22 game reviews
Jul 18, 2010 12:10 ET
|Action 7||This is it, Game Seven of the Stanley Cup Finals, it all comes down to this. It is the identical matchup from last year, the Detroit Red Wings and Pittsburgh Penguins. The previous year, the Red Wings ousted the Penguins in six games which saw the far younger and less experience of the Pittsburgh team exploited by Detroit.|
This series had been evenly contested, the home team winning each time and most games closely fought. The Penguins had forced a seventh game after staving off defeat at home, exactly what happened the year prior.
When the game gets underway, the Red Wings come out strong and carry the play for the most part. They control the puck more so and get the majority of the chances. Pittsburgh's defense is up to the challenge though and Detroit doesn't get very many quality chances.
The game is physical from the get go and it is very close in terms of who has the edge in that department of the game. Both teams take what chances they can to throw a hit and checks are finished almost constantly. I would say the Red Wings get the best of the Penguins in the first period, they throw more hits and more often than not, their hits are bigger.
At just over the halfway point this take a turn. Pittsburgh takes control of the game, thanks in large part to a slashing penalty to Brad Stuart when he broke Evgeni Malkin's stick with a hack. The Penguins control the puck for the entire powerplay, the puck clears only once, and they get some chances to score. Detroit comes out unscathed though but the tide of the game has gone completely to Pittsburgh.
The Penguins continue to carry the play for the rest of the period, becoming more offensive and getting more chances. The Red Wings stay in it and never surrender the first goal. Detroit has some late chances near the end of the period but they don't break through either and the first twenty minutes finishes zero to zero. It wouldn't last long.
Maxime Talbot, with a good, strong, forecheck makes it one to nothing for Pittsburgh. Talbot forces Stuart to makes a turnover in the corner while Malkin was in on the forecheck too. Talbot got the puck and went in from the net. A little juke from Talbot opened up the five hole of Chris Osgood and Talbot quickly put the puck in the back of the net.
The first goal of the game gives the Penguins more momentum in the game and takes the Joe Louis Arena crowd out of it. Two calls simultaneously, a hooking penalty on Jordan Stall and a holding penalty on Thomas Holmstrom stop play and give way to two minutes of four on four play.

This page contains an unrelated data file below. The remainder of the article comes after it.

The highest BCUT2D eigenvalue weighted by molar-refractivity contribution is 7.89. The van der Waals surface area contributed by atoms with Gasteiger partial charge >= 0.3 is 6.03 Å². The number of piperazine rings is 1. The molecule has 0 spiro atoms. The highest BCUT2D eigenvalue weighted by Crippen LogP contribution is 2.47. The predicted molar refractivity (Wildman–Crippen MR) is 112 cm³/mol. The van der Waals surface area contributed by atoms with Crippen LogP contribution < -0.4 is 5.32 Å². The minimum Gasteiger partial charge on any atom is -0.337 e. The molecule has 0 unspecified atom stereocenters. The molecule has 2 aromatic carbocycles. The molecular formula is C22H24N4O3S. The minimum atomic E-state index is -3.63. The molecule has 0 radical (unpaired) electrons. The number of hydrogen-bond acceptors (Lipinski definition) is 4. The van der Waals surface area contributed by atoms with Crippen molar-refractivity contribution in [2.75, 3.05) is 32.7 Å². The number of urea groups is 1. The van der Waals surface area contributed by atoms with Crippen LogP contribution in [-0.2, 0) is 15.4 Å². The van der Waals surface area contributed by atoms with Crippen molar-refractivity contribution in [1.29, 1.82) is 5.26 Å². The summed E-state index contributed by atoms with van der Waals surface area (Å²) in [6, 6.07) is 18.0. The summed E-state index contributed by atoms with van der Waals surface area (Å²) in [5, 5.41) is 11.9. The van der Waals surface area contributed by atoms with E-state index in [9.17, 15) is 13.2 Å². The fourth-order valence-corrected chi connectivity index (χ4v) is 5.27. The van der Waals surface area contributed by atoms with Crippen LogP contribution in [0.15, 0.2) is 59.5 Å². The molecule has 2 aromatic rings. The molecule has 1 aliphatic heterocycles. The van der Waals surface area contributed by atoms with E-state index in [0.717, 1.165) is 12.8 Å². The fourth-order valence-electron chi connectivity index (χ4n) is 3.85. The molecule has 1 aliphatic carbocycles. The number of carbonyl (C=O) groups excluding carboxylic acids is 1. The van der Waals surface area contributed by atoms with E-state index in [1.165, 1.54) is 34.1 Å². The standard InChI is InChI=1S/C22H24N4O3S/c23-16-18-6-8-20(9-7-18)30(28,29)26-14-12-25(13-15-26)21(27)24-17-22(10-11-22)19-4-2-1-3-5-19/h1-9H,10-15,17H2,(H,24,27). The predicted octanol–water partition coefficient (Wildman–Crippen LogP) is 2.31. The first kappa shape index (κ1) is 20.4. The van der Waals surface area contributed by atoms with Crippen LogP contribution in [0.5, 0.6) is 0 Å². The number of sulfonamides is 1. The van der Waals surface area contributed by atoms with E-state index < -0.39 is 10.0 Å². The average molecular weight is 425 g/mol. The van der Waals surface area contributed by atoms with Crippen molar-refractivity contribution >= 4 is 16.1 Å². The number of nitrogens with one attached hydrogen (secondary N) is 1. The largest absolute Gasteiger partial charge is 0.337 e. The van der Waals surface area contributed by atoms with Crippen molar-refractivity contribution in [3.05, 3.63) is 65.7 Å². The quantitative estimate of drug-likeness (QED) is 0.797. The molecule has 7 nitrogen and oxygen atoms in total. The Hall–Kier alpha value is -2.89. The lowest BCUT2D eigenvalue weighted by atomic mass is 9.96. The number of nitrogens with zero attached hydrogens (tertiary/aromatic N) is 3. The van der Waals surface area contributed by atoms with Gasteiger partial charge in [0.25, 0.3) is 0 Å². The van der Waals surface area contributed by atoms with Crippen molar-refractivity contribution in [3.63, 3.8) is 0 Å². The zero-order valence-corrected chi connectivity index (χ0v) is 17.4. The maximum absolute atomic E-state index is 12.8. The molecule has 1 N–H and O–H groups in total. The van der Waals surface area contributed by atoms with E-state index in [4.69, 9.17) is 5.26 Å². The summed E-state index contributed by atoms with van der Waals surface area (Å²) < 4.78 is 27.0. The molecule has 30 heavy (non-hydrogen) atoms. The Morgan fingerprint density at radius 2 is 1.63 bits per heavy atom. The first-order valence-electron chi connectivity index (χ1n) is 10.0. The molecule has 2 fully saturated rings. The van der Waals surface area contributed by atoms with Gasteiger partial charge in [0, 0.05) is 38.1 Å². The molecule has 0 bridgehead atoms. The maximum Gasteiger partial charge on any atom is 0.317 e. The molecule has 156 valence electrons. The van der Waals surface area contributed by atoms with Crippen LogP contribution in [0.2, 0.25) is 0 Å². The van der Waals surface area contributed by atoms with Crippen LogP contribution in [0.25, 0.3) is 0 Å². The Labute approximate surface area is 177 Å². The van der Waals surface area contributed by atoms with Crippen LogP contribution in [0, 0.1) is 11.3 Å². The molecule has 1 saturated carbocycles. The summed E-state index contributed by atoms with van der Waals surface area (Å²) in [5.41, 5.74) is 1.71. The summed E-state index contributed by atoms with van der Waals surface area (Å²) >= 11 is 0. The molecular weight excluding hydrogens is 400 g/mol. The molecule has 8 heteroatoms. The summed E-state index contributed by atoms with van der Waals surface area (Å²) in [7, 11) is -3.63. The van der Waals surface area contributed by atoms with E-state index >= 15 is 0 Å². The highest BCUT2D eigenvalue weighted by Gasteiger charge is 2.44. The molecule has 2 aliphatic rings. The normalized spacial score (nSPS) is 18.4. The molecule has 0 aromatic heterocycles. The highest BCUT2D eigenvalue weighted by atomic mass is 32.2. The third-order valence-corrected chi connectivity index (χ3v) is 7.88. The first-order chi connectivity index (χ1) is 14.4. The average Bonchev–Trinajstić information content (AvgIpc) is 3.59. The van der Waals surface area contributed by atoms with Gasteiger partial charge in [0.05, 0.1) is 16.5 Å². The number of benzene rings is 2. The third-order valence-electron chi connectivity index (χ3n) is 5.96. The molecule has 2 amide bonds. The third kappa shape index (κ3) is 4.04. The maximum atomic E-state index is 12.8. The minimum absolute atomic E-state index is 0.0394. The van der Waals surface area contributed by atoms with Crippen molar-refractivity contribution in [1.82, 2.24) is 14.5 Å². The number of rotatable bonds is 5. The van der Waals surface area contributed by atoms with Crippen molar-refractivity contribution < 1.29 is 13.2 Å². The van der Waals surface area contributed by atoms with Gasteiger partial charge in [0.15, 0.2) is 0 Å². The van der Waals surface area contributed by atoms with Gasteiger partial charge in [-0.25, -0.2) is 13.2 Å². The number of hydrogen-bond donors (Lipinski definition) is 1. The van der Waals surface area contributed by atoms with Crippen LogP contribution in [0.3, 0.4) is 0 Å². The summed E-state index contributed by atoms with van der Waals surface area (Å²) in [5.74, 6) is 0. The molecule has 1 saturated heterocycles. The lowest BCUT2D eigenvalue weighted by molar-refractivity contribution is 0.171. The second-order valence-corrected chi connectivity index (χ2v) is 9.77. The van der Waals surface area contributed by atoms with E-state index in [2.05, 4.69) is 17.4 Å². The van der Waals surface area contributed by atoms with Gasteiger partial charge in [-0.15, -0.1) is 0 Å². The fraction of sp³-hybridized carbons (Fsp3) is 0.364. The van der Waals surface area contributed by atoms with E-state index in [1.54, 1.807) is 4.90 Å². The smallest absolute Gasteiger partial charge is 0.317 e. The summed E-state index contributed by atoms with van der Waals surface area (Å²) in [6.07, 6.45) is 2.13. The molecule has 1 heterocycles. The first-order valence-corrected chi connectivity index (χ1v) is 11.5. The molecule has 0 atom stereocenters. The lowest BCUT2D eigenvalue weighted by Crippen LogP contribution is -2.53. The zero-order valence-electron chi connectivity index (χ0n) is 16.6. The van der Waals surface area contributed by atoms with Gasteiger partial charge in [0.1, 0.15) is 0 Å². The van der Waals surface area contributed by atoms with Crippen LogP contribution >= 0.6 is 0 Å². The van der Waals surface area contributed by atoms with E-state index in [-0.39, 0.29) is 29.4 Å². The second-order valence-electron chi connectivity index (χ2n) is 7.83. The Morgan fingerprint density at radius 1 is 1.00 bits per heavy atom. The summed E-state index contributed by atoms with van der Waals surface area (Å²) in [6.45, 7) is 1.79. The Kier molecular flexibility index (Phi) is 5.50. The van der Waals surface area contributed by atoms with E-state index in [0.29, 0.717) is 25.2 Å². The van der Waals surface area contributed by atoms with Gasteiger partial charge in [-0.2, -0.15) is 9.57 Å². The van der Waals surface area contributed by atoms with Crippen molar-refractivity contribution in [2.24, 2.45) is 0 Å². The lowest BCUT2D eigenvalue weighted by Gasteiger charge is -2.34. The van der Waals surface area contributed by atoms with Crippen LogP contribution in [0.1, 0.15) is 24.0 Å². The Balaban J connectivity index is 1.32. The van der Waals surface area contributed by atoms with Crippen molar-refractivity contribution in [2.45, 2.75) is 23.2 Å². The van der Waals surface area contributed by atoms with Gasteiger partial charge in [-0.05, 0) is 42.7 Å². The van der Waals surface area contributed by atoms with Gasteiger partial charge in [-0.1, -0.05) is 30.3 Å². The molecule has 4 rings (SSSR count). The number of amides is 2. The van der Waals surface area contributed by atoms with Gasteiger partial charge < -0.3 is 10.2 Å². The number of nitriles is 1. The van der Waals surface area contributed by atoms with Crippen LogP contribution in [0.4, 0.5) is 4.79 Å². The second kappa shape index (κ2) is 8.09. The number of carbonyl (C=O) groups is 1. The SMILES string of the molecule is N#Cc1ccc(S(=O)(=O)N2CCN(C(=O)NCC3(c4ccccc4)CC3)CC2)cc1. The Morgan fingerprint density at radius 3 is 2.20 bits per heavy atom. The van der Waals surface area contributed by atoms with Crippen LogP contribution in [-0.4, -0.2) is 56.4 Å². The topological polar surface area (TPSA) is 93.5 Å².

Neither team can take advantage of the one less man on the ice. The Red Wings continue to try to answer back but Pittsburgh plays stalwart defense and doesn't give up a goal. Detroit does draw a penalty however, a holding the stick call on Hal Gill.
With the man advantage a chance to tie the game back up, as well as get some life back into the crowd, the Red Wings set to work on the powerplay. They falter and barely get anything going during the two minutes. Gill's penalty is killed off and not long after, they increase their lead.
Niklas Kronwall ends up defending a Tyler Kennedy and Talbot two-on-one. Talbot takes the puck into the zone and with Osgood off his angle, Talbot picks the corner over Osgood's glove to score a beautiful goal, his second of the game.
The Red Wings' fans in the rink become quite quiet but Detroit storms back fast to attempt to get the game close again. The Red Wings take most control of the game from then on out and the Penguins play relatively consertative.
Detroit's game is sloppy though and not sharp at all, they make plenty of turnovers and mistakes that makes gaining momentum really difficult and they rarely get many good chances. Pittsburgh's defense contributes to that though, they play well and come out of the second frame with a two goal lead.
The third begins with the Red Wings in control, they have the grand majority of chances and carry the play for almost the whole time. With a two goal lead, the Penguins play a lot of defensive and very rarely go on the attack, and what attacks they do have, aren't much.
Mark Eaton takes a tripping penalty early but Pittsburgh kills it and keeps Detroit off the board. The Red Wings are still off their game though as while they are in control of the game and get pressure many times, they fail to really garner many good scoring chances.
A bit over the halfway point of the frame, Detroit finally breaks through. Fresh off the bench, Jonathan Ericsson's slapshot finds its way past Marc-Andre Fleury from the point and makes it a one goal game. The Red Wings apply pressure even more so after the goal and the Penguins just strive to take what they can off the clock and play the game very defensively.
Detroit's game picks up though and they play better, nonetheless, the tying goal proves elusive. With little time left and the cup on the line, Mike Babcock pulls Osgood to help generate offense with the extra man. The Red Wings get some chances but Pittsburgh prevents any break through. The clock runs out and the Penguins win the Stanley Cup in Game Seven two to one.
As usual, the grand celebration follows. Malkin is named playoff MVP, winning the Conn Smythe Trophy, leading the league in playoff scoring. Then commissioner Gary Bettman hands the cup to Pittsburgh captain and franchise player, Sidney Crosby. Crosby, who missed most of the game with a knee injury, and his teammates take a short lap with the cup before handing it off to someone else.
This was a good game, it had plenty of action and it was as close as many expected. Detroit was the better team overall but the Penguins just had more jump and played a smart, defensive, game that stymied the Red Wings time after time. This hard fought series comes to an end with Pittsburgh winning four of the last five games and claiming victory on the road in dramatic Game Seven.